Invoking the Battle of Gonzales cry “Come and Take It,” U.S. Sen. Ted Cruz took his case for the presidency to National Rifle Association activists at the organization’s annual spring meeting in Nashville on Friday.

“That was the opening battle of the war for Texas independence,” he said of the 1835 skirmish. “And I’ll tell you, we’ve seen in the news, this weekend, Hillary Clinton is announcing for president.”

“Well, I’ll tell you, if Hillary Clinton is going to join with Barack Obama and the gun grabbers and come after our guns, then what I say is, come and take it.”

Besides knocking Clinton, Cruz revisited the campaign theme that he has uniquely demonstrated his conservative bona fides in comparison to the rest of the Republican presidential field.

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In the spring of 2013, after the Sandy Hook Elementary School shootings left 20 children and six adult staffers dead, President Obama pushed for gun control measures, and heavily lobbied Republican senators to join in. Cruz pointed to his work defeating gun control legislation then as evidence that he is the NRA's best presidential advocate.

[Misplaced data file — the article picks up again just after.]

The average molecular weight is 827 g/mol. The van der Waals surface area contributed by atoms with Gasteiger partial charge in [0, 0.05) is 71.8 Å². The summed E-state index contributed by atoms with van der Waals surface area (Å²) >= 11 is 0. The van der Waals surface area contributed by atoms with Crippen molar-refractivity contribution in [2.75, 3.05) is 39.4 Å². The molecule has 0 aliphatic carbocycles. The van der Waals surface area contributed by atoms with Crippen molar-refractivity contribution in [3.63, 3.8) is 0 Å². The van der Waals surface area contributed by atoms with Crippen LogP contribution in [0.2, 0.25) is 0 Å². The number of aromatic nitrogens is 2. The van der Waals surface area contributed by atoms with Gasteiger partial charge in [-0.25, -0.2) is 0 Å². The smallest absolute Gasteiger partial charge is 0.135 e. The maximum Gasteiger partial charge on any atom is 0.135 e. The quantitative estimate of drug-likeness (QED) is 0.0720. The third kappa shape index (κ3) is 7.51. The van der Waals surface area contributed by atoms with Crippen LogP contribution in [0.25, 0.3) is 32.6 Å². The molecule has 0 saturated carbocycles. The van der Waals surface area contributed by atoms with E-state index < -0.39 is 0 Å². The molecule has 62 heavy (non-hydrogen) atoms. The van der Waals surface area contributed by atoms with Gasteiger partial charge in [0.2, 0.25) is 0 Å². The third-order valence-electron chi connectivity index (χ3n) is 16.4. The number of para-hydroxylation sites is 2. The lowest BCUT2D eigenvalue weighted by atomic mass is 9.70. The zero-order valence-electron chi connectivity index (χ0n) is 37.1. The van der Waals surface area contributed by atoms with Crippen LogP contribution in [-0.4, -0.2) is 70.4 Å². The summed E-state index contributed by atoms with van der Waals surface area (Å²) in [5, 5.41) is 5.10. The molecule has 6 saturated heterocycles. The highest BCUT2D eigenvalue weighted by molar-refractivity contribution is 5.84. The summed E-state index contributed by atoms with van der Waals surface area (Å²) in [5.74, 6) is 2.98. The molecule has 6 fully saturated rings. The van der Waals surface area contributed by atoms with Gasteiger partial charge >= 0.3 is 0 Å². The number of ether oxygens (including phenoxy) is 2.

“In the weeks and months that followed Sandy Hook, if you guys were sitting in the Senate Republican lunch, you’d have jumped out the window,” Cruz said, describing a resignation that tighter legislation was inevitable.

He argued that his filibuster threat, along with those of U.S. Sen. Mike Lee of Utah and fellow presidential candidate Sen. Rand Paul, R-Ky., “slowed it down and it shined a light on what was happening and that’s when the men and women in this room began to take over.”

“Each of you and millions of Americans lit up the phones,” he said of the pressure brought to bear on Republican senators who were not committed to his efforts.

“Heaven and earth descended on those senators,” he said of the response that eventually killed the legislation.

Beyond Gonzales, Cruz detailed Texas culture to ingratiate himself to the crowd.

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“The Second Amendment? In Texas, there’s a right answer: 'I support the Second Amendment,'” he said. “Unless you’re clinically insane – even if you’re a Democrat — that’s the right answer in Texas.”